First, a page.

Dave Watkins was a founder member of the National Youth Choir and left in 1989. He now lives in Belfast.

When were you in NYCGB and what part did you sing?

Started out as a tenor 'domestique' in 1983 (an NYC founder member, no less) in awe of the many big beasts of the time, hanging in there until departing as a grizzled 21 year-old veteran in 1989.

Where do you now live, and what do you do?

Having torn myself away from Manchester, I live in Belfast with my wife Ali, three sons who fortunately have the brains of their mother and the good looks of their mother, and a springer spaniel. Northern Ireland is a great place to live, especially for lovers of rain. I work as a paediatrician in the NHS, which is a great and privileged job, but might be better served moving into politics, as nobody round here is doing that at present...

Do you still sing, and if so, in what capacity?

I sang last year in the Belfast Philharmonic Choir with my son Michael, a much better singer than me, which was lovely. The number of rehearsals though reminded me how spoiled we were in NYC, learning huge volumes of music in no time and getting on with performing them! My other warbling is with my band bloodsugar, on the go since medical school days- I trust that the musical connoisseurs reading this won’t mind if I take the opportunity to shamelessly plug our new album Perfect Colours, available on iTunes and all good streaming services…. (“this album is not total rubbish- *** ” – MOJO)

What is your standout moment from your time in NYCGB?

Hard to pick out one among so many- from the hairs standing on end right through my first rehearsal in Thornbridge, through being one of 14 squeezed into a Bristol phone box, becoming 'Sporting Dave' with a watery basketball shooting display of breathtaking incompetence in Honolulu, Blind Date at one of the Darley Dale cabarets - to be honest every day in the choir brought something to treasure- but a packed gospel church in San Francisco in 1984, where the hosts sang for us and we sang for them, and the congregation were generous enough to cheer four white English boys singing spirituals, was simply electrifying.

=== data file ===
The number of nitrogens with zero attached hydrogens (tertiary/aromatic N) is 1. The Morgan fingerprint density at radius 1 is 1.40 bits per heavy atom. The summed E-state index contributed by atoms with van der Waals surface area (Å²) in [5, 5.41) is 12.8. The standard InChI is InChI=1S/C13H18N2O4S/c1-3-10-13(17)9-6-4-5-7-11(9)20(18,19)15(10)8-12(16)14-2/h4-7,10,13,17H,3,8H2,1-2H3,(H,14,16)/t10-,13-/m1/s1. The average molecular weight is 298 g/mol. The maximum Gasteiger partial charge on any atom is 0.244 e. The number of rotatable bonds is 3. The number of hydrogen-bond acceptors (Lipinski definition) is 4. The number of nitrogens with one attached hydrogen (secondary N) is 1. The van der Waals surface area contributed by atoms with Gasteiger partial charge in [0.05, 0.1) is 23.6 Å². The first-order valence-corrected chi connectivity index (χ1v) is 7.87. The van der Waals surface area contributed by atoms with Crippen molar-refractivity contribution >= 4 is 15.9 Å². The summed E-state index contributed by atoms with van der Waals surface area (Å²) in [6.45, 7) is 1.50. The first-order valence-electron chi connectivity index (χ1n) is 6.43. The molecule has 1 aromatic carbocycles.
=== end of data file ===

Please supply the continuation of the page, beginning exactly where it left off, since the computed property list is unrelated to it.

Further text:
What is the one piece that if you heard it again would remind you of NYCGB?

Again, there are a few: special mention to the 'May Magnificat', 'Nonsense',  'Ca’ the Yowes', and those brilliant arrangements of 'Ezekiel Saw The Wheel' and other spirituals. But the winner is 'Belshazzar’s Feast', a majestic piece which we performed with absolute venom and fury at Vernon Handley after he’d taken us apart at the dress rehearsals!

If you were to design a tour for the current National Youth Choir where would you take them?

I would send them around some of the major cities of Europe to showcase something positive from Britain via the excellence of the music and the forging of a thousand new relationships, making sure that they sang in many non-English languages.

What skills did you gain in NYCGB that you still use in everyday life?

A work-hard-play-hard attitude: not exclusive to NYC, but it pervaded everything that happened there, created the musical results and underpinned the whole choir experience. It was in NYC that I learned to listen properly, certainly an essential skill for the day job these days, and it’s fair to say that the lifelong friendships made in NYC did as much as anything else to nurture whatever social skills I took with me into adult life.

You are having a fantasy dinner party: who's invited? 

Let’s be greedy- table for 8 please: Barack Obama, Dara O’Briain, Victoria Coren-Mitchell , Adam Buxton, Jo Nesbo, Neil Finn and Professor Brian Cox.

Your house is on fire. Your family and pets are safe, but you have time to save just one possession. What do you save?

Almost everything is either dispensible or replaceable, and every one of us has way too much stuff anyway. I’d be tempted to grab my 35 year collection of Manchester City shirts, but they are so flammable they probably started the fire in the first place, so it would have to be the hand-written cards my kids have made for me over the years, and maybe stuff the pockets with some pre-digital photos on the way out of the door.

What is the theme tune to your nightmares/ dreams?

Don’t know if it really counts as a tune, but the 3am hospital bleep generally raises the pulse and blood pressure in a hurry. The theme tune to my good dream? 'The Boys in Blue' by the Manchester City 1971-72 squad, as heard at the end of every home game, playing me and the lads off the pitch (at Maine Road or the Etihad, my dreams are flexible) after I’ve just scored a title-winning hat-trick. It could still happen…

Dave Watkins was speaking to Lizzie Spear.

Would you like to keep up with our news and events?

Sign up